Retaining evidence of ANYTHING you’ve ever said or done is foolish if not actionable, particularly if you’ve said and done the type of things I’ve said and done. But I am human, after all, and have a unique soft spot for the many many many acrobatic moments I’ve shared with willing ladies over the years. So how best to cherish these memories?

Most suggest a tawdry list or tally – hardly the proper forum for exalting the unique feminine beauties who, at some point in the past, so graciously let you nail them. That’s why I suggest today’s nostalgic gentlemen create and maintain a well-crafted scrapbook. Here’s how to do it.

NOTE: Fight the urge to turn your scrapbook into a coffee table book. Lack of secrecy can and will lead to disastrous consequences, including, but not limited to, the destruction of your treasured scrapbook.




Something tasteful that captures the true essence of the woman. You’ll want to experiment to find your own style, but I’ve found the combination of zoom lens and cleavage to be the most classically rewarding.


For instance, did you conjugate in a hotel? Well that room key doesn’t just unlock a room, it unlocks the memory of getting laid in that room.


Preferably, the background color of each page should reflect some aspect of your quarry. Was she Goth? Make it black. Was she a bride? Make it white. Was she a nun? How about a mixture of black and white.


Here’s where I really like to get creative. On page 83 of my own scrapbook, I detail a roll in the hay with a strapping young milkmaid. We quite literally rolled in hay. Hence, I constructed a border out of strands of hay I later found attached to my underpants.


A picture is worth a thousand words, but sometimes those thousand words leave you little to no idea just who the girl was, or more importantly, just who you were. More information is always helpful. Here’s a sample journal from one of my scrapbook pages:

Alias: Elsworth Di Bona

Angle: Prince of Norway – I was to set sail to reclaim my rightful Norwegian throne stolen from me by the evil Dr. Reifenstandt. It was a dangerous, and most likely, deadly mission but such was the risk necessary to ensure my family crest be restored to its rightful, noble grandeur. My enemies could have been lurking anywhere, so it was imperative I secure safe lodging for the night.

Girl: Jenni Hendriks

Measurements: 36-24-35

Special notes: Great backrubs. Unfortunately, roommate raised by elderly Norwegian aunt.

If seen again: Pretend you have twin brother; amnesia; or you’re undercover and can’t talk now.


Not only have you commemorated your conquests in a classier way than the traditional notch on the bedpost, but you’ve also embarked on a lifelong hobby that will bestow great personal joy for years to come. Which brings us to the final and most important step of scrapbooking…


– Taken from Barneys Blog

Stuipid freight trains and my late relief, is what i get caught in, all the time…

Faulty coal train causes line chaos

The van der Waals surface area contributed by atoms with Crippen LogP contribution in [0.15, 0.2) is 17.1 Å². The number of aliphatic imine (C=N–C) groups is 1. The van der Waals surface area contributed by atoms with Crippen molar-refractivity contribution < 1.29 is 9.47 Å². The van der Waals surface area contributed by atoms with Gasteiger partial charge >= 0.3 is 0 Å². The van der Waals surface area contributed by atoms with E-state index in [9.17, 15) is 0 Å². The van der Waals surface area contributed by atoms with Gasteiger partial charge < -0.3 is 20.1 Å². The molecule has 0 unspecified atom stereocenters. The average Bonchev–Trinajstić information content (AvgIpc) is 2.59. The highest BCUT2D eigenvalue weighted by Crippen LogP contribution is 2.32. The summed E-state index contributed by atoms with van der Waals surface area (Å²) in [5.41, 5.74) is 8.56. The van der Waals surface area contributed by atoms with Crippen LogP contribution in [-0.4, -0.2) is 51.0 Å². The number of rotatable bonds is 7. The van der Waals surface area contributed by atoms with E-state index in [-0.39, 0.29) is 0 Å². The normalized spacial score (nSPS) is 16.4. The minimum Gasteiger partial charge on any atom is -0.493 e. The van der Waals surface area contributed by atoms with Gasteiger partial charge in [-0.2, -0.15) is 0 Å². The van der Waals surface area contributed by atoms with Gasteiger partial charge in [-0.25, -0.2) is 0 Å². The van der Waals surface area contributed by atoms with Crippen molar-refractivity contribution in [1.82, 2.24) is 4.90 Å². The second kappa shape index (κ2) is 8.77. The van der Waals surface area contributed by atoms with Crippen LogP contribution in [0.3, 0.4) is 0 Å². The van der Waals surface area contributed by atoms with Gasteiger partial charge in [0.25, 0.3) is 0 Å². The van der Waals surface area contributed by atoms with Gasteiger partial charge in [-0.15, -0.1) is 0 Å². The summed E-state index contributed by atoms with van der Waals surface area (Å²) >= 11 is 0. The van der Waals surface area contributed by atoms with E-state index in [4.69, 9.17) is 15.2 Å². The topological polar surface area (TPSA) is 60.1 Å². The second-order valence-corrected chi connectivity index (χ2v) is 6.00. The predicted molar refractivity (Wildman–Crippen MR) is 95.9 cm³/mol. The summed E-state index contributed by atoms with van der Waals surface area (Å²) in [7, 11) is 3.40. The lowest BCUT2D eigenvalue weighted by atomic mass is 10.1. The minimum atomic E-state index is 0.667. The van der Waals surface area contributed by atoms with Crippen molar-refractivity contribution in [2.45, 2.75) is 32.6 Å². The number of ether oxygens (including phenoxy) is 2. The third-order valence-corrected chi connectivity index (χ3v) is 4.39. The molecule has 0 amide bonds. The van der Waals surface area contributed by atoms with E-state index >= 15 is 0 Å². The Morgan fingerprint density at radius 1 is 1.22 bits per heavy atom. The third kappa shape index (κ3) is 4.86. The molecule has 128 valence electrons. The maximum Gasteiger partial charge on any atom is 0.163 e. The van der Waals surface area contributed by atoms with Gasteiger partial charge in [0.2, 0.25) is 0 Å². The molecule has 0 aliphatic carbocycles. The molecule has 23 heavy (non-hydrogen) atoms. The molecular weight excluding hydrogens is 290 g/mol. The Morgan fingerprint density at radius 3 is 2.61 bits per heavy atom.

17/05/2008 4:00:00 AM
The breakdown of a Pacific National coal train on one of two commuter lines linking Illawarra and Sydney has again highlighted the problem of routes shared by freight and people movers.

Hundreds of commuters were late for work yesterday after southbound coal train NW38 suffered a mechanical failure about 6am between Engadine and Loftus.

The train was travelling from the northern coal fields to Port Kembla.

Pacific National last night confirmed there had been a problem with a coupling linking the fully loaded wagons.

The back wagons were pulled into a siding to allow workmen to replace the coupling.

The engine was able to continue along the line.

Southbound commuter trains were suspended until about 8.15am but the breakdown had a knock-on effect for commuters travelling in both directions, causing major delays.

The delays came on the same day comments from transport expert Philip Laird, from the University of Wollongong, were published in the Mercury.

The line was “coming under increasing pressure with freight and passengers” he said, indicating the problem would become worse with duplication of the Sutherland-Cronulla line over the next two years.

The impact and financial cost to commuters of sharing the line with freight trains is sure to be considered as part of the $300,000 pre-feasibility study of the mothballed Maldon-to-Dombarton rail link, formalised in the budget this week.

The drama meant buses had to replace trains in both directions, from Sutherland to Waterfall and Wollongong to Thirroul.

However, passengers such as Pierre Thibaudeau were further delayed because of confusion over which bus to take, with all-stop and direct services available.

The Wollongong TAFE teacher, who travels from Kings Cross each morning, had boarded a bus at Sutherland only to be told that a train would soon arrive.

Eventually, he changed to another bus.

He missed his early classes due to the delay.

“What I’m really angry about is not the delay, but the insanity of a system that has freight and passenger trains sharing the same track,” Mr Thibaudeau said.